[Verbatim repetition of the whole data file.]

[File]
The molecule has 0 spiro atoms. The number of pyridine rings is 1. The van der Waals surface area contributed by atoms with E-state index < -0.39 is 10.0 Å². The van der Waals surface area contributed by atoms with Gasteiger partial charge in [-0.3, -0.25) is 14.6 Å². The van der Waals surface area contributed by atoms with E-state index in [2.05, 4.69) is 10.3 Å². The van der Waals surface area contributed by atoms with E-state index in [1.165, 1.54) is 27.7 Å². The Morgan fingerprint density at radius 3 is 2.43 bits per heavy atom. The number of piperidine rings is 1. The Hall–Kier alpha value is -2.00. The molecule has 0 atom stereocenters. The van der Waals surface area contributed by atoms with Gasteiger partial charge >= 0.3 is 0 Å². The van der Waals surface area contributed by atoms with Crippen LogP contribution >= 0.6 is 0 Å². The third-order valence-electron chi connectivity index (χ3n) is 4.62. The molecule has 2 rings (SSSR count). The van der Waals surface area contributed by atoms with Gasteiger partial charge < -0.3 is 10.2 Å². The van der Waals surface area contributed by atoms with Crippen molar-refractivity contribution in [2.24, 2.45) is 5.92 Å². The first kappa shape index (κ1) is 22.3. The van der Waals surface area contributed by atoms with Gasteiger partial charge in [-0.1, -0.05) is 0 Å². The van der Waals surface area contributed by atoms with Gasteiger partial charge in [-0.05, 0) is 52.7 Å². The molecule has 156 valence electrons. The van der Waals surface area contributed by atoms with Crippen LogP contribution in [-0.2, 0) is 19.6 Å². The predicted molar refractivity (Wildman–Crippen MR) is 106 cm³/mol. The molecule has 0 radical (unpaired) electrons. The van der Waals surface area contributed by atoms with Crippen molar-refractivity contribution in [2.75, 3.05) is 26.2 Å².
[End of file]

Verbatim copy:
The molecule has 0 spiro atoms. The number of pyridine rings is 1. The van der Waals surface area contributed by atoms with E-state index < -0.39 is 10.0 Å². The van der Waals surface area contributed by atoms with Gasteiger partial charge in [-0.3, -0.25) is 14.6 Å². The van der Waals surface area contributed by atoms with E-state index in [2.05, 4.69) is 10.3 Å². The van der Waals surface area contributed by atoms with E-state index in [1.165, 1.54) is 27.7 Å². The Morgan fingerprint density at radius 3 is 2.43 bits per heavy atom. The number of piperidine rings is 1. The Hall–Kier alpha value is -2.00. The molecule has 0 atom stereocenters. The van der Waals surface area contributed by atoms with Gasteiger partial charge >= 0.3 is 0 Å². The van der Waals surface area contributed by atoms with Crippen LogP contribution >= 0.6 is 0 Å². The third-order valence-electron chi connectivity index (χ3n) is 4.62. The molecule has 2 rings (SSSR count). The van der Waals surface area contributed by atoms with Gasteiger partial charge < -0.3 is 10.2 Å². The van der Waals surface area contributed by atoms with Crippen molar-refractivity contribution in [2.24, 2.45) is 5.92 Å². The first kappa shape index (κ1) is 22.3. The van der Waals surface area contributed by atoms with Gasteiger partial charge in [-0.1, -0.05) is 0 Å². The van der Waals surface area contributed by atoms with Gasteiger partial charge in [-0.05, 0) is 52.7 Å². The molecule has 156 valence electrons. The van der Waals surface area contributed by atoms with Crippen LogP contribution in [-0.2, 0) is 19.6 Å². The predicted molar refractivity (Wildman–Crippen MR) is 106 cm³/mol. The molecule has 0 radical (unpaired) electrons. The van der Waals surface area contributed by atoms with Crippen molar-refractivity contribution in [2.75, 3.05) is 26.2 Å².